Another Aztec tradition of the deluge is that the pyramidal mound, the temple of Cholula (a sacred city on the way between the capital and the seaport), was built by the giants to escape drowning. Like the tower of Babel, it was intended to reach the clouds, till the gods looked down and, by destroying the pyramid by fires from heaven, compelled the builders to abandon the attempt.

The hieroglyphics used in the Aztec calendar correspond curiously with the zodiacal signs of the Mongols of eastern Asia. "The symbols in the Mongolian calendar are borrowed from animals, and four of the twelve are the same as the Aztec."

The antiquity of most of the monuments is proved—e. g., by the growth of trees in the midst of the buildings in Yucatan. Many have had time to attain a diameter of from six to nine feet. In a courtyard at Uxmal, the figures of tortoises sculptured in relief upon the granite pavement are so worn away by the feet of countless generations of the natives that the design of the artist is scarcely recognizable.

The Spanish invaders demolished every vestige of the Aztec religious monuments, just as Roman Catholic images and paraphernalia were once treated by the "straitest sects" of Protestants, or even Mohammedans.

The beautiful plateau around the lakes of Mexico, as well as other central portions of America, were without any doubt occupied from the earliest ages by peoples who gradually advanced in civilization from generation to generation and passed through cycles of revolutions—in one century relapsing, in another advancing by leaps and bounds by an infusion of new blood or a change of environment—exactly similar to the checkered annals of the successive dynasties in the Nile Valley and the plains of Babylonia. In the New World, as in the Old World, from prehistoric times wealth was accumulated at such centers, bringing additional comfort and refinement, and implying the practise of the useful arts and some applications of science. As to the legendary migrations or even those extinct races whose names still remain, Max Mueller said:[8]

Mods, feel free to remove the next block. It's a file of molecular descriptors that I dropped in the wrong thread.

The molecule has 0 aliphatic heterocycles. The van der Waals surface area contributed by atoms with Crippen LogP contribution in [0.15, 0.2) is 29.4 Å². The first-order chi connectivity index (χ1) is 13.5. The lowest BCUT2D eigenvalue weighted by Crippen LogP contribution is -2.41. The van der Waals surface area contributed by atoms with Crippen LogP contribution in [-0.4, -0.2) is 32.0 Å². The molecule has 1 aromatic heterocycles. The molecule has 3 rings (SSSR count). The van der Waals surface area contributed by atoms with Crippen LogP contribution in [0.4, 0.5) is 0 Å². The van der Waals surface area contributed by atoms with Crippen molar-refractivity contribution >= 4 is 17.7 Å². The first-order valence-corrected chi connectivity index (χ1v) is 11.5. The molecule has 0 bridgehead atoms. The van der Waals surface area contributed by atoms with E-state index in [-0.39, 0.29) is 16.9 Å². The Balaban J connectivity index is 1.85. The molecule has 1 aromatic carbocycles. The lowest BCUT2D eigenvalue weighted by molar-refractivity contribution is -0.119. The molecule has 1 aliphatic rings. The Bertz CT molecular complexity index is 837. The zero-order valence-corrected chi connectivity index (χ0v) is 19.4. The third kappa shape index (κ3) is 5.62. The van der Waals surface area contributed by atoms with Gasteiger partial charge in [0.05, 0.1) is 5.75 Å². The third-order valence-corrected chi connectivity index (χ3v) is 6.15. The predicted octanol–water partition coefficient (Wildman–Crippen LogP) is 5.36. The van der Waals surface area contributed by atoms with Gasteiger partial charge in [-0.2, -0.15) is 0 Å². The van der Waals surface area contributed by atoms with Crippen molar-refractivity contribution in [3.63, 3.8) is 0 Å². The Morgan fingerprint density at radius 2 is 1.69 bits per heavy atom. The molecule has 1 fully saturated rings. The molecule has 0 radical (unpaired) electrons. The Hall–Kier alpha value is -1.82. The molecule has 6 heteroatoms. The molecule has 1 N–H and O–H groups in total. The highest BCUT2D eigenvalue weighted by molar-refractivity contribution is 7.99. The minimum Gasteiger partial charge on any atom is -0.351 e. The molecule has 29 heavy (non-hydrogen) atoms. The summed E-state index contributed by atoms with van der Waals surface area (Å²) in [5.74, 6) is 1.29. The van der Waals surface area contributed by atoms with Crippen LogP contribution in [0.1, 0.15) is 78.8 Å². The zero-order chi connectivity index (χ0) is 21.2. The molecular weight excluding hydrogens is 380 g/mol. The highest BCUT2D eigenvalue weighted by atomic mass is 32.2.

[Footnote 8: Chips from a German Workshop, i, 327.]

The traditions are no better than the Greek traditions about Pelasgians, Aeolians, and Ionians, and it would be a mere waste of time to construct out of such elements a systematic history, only to be destroyed again sooner or later, by some Niebuhr, Grote, or Lewis.

Anahuac (i. e., "waterside" or "the lake-country"), in the early centuries of our era, was a name of the country round the lakes and town afterward called Mexico. To this center, as a place for settlement, there came from the north or northwest a succession of tribes more or less allied in race and language—especially (according to one theory) the Toltecs from Tula, and the Aztecs from Aztlan. Tula, north of the Mexican Valley, had been the first capital of the Toltecs, and at the time of the Spanish conquest there were remains of large buildings there. Most of the extensive temples and other edifices found throughout "New Spain" were attributed to this race and the word "toltek" became synonymous with "architect."